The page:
Bizbuysell.com reports 50,000 active business for sale listings. For 2021, a total of 6,264 Sold. That means that only 13% of the active listings sold, that also means that 87% of the Businesses advertised for sale did not sell! Recent articles by Forbes, NY Times, Inc. magazine also confirm that 4 out of 5 businesses for sale never ever sell or change hands. Most wind up being liquidated, closed down and Billions of dollars in sweat equity vanishes. Most of the businesses in these studies had <$500k in SDE (Seller's Discretionary Earnings) Those with >$750k of SDE have a 4 in 10 chance of selling and Businesses with > $1mm in EBITDA (Earnings Before Interest Taxes Depreciation and Amortization) are in demand and have an 80% chance of selling.
Why do so few Businesses for sale actually sell?
There can be dozens of reasons why a business never sells; below are some of the most common:
1. Priced too high, no justification for the price (no basis for asking price) Businesses for sale with a 3rd party valuation are 5 times more likely to sell.
2. Business acquisitions can be difficult to get financed. 80%+ of SBA backed loan application are rejected due to poor packaging. You need to know which lenders prefer what type of businesses. (Buyers want leverage, Sellers want to cash out)
3. Poor record keeping (tax returns, sellers do a good job of burying income, buyers can’t find it and are unwilling to pay for income that cannot be proven).
4. Not packaged correctly. Need to explain full value of the company in writing.
5. Sellers won’t sell for what they make in a few years. (what is the seller's motivation?)
6. Business and accounts are too dependent on seller. (the business owner does everything).
7. Desirability (owners’ responsibility and hours required to operate successfully are too burdensome for most buyers that want to maintain a quality of life).
8. Management and employee not staying after the sale (mostly family owned, family run).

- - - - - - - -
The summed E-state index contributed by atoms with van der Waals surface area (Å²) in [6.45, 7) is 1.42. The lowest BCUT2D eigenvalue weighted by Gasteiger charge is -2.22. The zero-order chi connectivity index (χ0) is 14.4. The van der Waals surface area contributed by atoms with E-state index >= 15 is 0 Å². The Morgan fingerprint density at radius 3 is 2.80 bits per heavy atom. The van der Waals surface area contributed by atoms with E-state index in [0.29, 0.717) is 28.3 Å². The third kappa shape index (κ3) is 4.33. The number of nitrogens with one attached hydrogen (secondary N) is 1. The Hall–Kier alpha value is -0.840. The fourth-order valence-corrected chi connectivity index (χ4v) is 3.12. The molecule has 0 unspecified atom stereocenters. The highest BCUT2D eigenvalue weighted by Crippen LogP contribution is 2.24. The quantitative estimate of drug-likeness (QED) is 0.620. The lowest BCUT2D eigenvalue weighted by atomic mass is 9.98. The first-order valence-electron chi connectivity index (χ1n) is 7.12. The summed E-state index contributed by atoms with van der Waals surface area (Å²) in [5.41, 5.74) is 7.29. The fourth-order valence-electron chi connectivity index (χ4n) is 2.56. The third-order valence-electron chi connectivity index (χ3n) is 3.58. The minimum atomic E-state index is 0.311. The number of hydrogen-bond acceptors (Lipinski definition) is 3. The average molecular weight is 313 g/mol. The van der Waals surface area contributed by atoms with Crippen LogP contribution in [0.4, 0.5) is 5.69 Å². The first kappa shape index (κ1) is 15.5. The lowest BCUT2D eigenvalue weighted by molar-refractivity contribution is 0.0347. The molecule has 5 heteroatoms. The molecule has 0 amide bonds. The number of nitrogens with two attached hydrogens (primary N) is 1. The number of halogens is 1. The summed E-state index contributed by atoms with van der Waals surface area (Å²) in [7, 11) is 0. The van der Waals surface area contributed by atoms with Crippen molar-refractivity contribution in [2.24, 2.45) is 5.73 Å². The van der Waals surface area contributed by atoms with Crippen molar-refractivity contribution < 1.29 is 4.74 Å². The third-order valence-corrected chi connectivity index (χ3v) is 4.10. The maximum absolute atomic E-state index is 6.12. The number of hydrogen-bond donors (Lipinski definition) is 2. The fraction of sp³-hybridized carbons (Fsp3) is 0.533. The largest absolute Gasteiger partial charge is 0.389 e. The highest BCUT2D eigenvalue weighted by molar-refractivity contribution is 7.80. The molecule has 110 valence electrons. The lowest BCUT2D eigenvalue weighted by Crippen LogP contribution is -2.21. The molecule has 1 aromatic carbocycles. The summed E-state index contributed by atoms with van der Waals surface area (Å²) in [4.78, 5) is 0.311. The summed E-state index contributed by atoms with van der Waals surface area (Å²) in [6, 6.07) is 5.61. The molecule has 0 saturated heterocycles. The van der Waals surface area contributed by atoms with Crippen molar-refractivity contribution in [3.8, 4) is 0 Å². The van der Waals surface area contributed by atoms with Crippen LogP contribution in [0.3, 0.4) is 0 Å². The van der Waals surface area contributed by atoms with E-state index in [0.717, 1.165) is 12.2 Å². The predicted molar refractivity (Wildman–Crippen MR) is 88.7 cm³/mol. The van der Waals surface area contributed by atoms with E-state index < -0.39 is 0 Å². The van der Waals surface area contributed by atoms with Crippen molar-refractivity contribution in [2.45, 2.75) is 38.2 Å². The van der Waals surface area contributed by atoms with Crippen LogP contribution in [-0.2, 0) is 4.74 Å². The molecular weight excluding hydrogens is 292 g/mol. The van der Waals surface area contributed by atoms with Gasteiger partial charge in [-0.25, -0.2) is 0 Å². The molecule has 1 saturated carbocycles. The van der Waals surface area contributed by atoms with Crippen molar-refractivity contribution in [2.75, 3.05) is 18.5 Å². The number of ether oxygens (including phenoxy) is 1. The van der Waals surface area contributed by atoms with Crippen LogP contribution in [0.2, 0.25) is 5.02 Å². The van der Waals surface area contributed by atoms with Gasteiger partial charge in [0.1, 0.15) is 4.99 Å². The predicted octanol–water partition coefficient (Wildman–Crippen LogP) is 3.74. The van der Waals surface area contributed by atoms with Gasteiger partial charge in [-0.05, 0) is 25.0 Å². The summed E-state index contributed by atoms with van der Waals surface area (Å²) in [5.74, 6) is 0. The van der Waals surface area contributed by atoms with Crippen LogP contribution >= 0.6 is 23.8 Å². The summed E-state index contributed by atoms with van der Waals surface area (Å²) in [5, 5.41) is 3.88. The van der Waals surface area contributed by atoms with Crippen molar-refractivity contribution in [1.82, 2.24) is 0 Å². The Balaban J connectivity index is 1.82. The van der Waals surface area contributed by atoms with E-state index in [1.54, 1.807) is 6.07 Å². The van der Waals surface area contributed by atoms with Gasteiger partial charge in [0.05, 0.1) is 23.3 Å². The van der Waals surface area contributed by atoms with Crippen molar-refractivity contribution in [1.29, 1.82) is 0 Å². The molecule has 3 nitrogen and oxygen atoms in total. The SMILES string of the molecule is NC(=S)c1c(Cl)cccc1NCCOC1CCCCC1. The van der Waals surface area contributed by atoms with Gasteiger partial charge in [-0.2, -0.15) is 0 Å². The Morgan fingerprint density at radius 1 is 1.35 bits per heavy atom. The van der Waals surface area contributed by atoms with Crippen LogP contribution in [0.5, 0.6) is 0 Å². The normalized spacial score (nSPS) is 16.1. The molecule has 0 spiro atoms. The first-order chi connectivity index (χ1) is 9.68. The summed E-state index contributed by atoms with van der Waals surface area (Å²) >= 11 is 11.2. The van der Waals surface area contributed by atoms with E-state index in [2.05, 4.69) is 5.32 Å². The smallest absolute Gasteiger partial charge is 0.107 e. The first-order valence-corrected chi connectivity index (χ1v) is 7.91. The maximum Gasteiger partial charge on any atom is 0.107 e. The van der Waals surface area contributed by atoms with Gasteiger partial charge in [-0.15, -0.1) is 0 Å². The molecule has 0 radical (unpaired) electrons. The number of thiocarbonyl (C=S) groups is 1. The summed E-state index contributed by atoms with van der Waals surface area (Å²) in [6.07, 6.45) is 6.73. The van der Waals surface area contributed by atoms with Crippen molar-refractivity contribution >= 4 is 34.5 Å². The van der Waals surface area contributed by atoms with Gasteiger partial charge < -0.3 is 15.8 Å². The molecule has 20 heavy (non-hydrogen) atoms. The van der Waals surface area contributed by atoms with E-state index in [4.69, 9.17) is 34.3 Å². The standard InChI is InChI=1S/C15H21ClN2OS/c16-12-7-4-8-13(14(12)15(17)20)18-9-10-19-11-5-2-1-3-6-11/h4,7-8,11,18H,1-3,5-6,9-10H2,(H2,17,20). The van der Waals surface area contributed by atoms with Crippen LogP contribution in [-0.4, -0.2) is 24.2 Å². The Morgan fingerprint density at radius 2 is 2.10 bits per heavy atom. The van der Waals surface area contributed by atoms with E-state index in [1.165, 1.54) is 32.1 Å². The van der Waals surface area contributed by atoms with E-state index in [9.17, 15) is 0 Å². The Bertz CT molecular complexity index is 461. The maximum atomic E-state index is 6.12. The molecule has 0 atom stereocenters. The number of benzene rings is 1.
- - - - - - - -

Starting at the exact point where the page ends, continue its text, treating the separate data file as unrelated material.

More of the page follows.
9. Outdated or changing service and/or product (i.e., Uber, Amazon infiltration into segments).
10. Too much working capital required. (not enough cash on cash return to justify risk for buyer)
What do we do to get your business sold faster for more money?
The first step for Businesses owner with less than $750k in Seller's Discretionary Earning (SDE) and is thinking about selling is to look at the Direct Market Data Method (DMDM)
This assumes an “Arm’s Length” transaction. Direct Market Data Method (DMDM) relies on the principle of substitution. A buyer will not pay more than the price at which they can obtain an equally desirable substitute. The DMDM uses parameters of comparison in the form of income multipliers, which can be either Gross Net or Sellers Discretionary Earnings SDE.
This is not the end all for valuation but rather a starting point to gage the market. If you dont have a buyer for your business and you want to sell, you will be going to market to sell your business. One of the main principles in market pricing is the “Principle of Substitution”. This principle says that the maximum value of a business or property usually is established by the cost of acquiring an equivalent substitute business or property that has the same use, design, and income. In other words, “why would a buyer pay Y for what you seller when they can buy a similar X for for less? It is important to have market data if you are going to the market to sell. Privately held Business sales are not in the Public Record, your Business Broker has to belong to Business Broker Associations and or subscribe to very expensive private data bases of sold business in order to take the market approach into consideration.
Why should you interview several business brokers?
Questions to ask Business Brokers before you hire them;
- How long have you been a Business Broker, how many businesses have you sold? (NOT THIER FIRM) I have seen too many sellers go with the "Big Company" only to get assigned to a brand new broker! How many like mine? What else do you do for a living or is business brokerage your full-time occupation? This is important because in my experience, most business broker are part time in the business and these types of sales are complicated and require a full-time effort.
- Are you licensed and what Associations do you below to and which certifications do you have? This will let you know if they are professionally trained and adhere to standards of ethics that associations require.
- How many listings do you currently have and how many of your listings did you sell last year? This is important because many “top producers” have 50 to 70 listings but only sell 8 to 10 per year. That means that most of their listing engagements don’t sell and they may be using your listing for advertising “bait and switch" the buyers to other brokers listings that are more salable.
- Do you have reviews, letters of recommendation, people I can call who you have sold their business?
See what Businesses like your are actually selling for!